Nebraska City’s family and community foundations were the topic at the September Hot Topics at Scooter’s Coffee Wednesday morning.
Representatives from the Nebraska City Community Foundation; the Nebraska City Ministerial Association; Friends of Faith; the Richard P. Kimmel and Laurene Kimmel Charitable Foundation; the Paul, John, Anton and Doris Wirth Foundation; the United Way; and the Jaycees provided background on what community organizations and projects benefit from their support.
“I don’t know of another town in Nebraska that has as many family foundations as Nebraska City,” said Doug Friedli.
Friedli, who represented the Nebraska City Community Foundation, said that the NCCF is unusual in that it is set up to both receive donations from the community and distribute money to community programs.
Programs that the NCCF supports include 35 community projects and organizations, a non-traditional scholarship program for adult learners, and a number of projects at the Morton-James Public Library.
Friedli said that 20 percent of annual distributions are decided by the Youth Advisory Council, which is made up of high school students.
In addition to learning about fundraising, Friedli said the students are learning to be philanthropic.
The unrestricted endowment of the NCCF has passed the $1 million mark, said Friedli, which allows it to distribute about $45,000 to the community.
The Nebraska City Ministerial Association, which was represented by the Rev. Sara Malone,  provides voucher assistance for rent, food, and gasoline, along with assistance with utility bills.
Funds to pay for the vouchers come from the United Way, Friends of Faith, CHI Health St. Mary’s and the offerings collected at the community Good Friday service, said Malone.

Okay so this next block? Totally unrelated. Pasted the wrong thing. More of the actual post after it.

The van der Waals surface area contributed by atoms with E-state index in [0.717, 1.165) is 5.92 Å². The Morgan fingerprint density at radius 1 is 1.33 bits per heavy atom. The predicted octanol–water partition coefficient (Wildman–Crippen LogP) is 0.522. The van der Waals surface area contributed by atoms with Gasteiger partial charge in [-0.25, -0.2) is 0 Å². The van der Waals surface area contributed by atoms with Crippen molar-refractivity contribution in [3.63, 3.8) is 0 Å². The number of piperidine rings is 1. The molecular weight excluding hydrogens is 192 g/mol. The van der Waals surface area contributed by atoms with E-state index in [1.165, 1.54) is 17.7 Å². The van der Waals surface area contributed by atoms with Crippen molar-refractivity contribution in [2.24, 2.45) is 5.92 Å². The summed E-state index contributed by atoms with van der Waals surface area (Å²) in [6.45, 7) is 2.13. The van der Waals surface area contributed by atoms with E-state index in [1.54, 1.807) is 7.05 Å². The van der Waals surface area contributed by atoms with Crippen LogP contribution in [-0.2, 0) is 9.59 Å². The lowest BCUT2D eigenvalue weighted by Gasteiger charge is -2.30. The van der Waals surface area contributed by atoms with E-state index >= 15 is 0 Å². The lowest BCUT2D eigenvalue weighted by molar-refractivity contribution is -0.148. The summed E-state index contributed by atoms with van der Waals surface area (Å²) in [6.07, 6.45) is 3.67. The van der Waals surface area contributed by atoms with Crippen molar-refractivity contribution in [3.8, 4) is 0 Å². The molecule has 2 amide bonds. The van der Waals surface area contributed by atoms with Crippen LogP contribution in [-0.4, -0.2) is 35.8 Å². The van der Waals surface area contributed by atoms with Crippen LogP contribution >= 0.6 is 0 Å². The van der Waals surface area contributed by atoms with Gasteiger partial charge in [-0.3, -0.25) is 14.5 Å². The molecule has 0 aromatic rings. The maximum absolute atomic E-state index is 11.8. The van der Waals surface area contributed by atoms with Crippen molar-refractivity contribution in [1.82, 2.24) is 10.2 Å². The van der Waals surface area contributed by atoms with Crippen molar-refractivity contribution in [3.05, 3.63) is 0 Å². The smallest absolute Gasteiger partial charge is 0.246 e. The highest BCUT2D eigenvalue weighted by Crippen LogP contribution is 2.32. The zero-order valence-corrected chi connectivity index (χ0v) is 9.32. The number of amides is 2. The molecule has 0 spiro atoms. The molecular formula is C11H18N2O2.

Beverly Hall represented the Friends of Faith Thrift Store. She provided a brief history of the store’s founding and said that, to date, $370,000 has been given back to the community via grants.
“It’s so important to us to have help from volunteers and donations,” she said.
Patricia Holmes spoke on behalf of the Kimmel Foundation. She said that the foundation provides donations to qualified tax-exempt organizations in Nebraska and Iowa, particularly those that are involved with agriculture, the arts, human services, and humanities.
The foundation has assisted CHI Health St. Mary’s, Arts Across Nebraska, the SENCA holiday giving program, the Keys for Kids musical instrument program, and scholarships to local high school students.
Other facilities supported by the foundation include the Kimmel Orchards, the Kimmel Education and Research Center, and the Kimmel-Harding-Nelson Center for the Arts, said Holmes.
It has also supported tunnel restoration at the Mayhew Cabin and John Brown’s Cave and the interactive kiosk at Wyuka Cemetery, said Holmes.
The Wirth Foundation tries to distribute its grants in and around Nebraska City, said Duane Smith, who represented the foundation at the meeting.
This goal lives up to the wishes of the founders of the organization, who believed if the money was earned in Nebraska City, it should be distributed in Nebraska City, said Smith.
Some of the projects supported by the Wirth Foundation include the downtown flower baskets on Central Avenue light poles, the Pioneer Field artificial turf at Nebraska City High School, and the addition at Lourdes Central Catholic School, said Smith.
The foundation has also provided assistance with ballfield improvements for the Nebraska City Parks and Recreation Department, the recently renovated fish pond at Arbor Lodge, and the Farm Safety Day Camp that took place for the first time this summer at the Kimmel Education and Research Center, said Smith.
Jaclyn Kreifels represented the United Way of Nebraska City, which provides annual grants to special agencies in the community, including the Veteran’s Van program, the Boy Scouts and Girl Scouts, 4-H, the Ministerial Association, and the Nebraska City Fire Department.
“We would not be where we are today without the support of the foundations,” said Nebraska City Fire Chief Alan Viox.
Kreifels said funds to support the United Way are donated by the community’s major employers, as well as contributions from employees themselves.
Laura Liesemeyer spoke on behalf of the Nebraska City Jaycees. She said that about 300 children took part in the ball program sponsored by the Jaycees this summer.
She added that about a dozen children took part in the Pitch, Hit and Run competition that the Jaycees sponsor in the spring.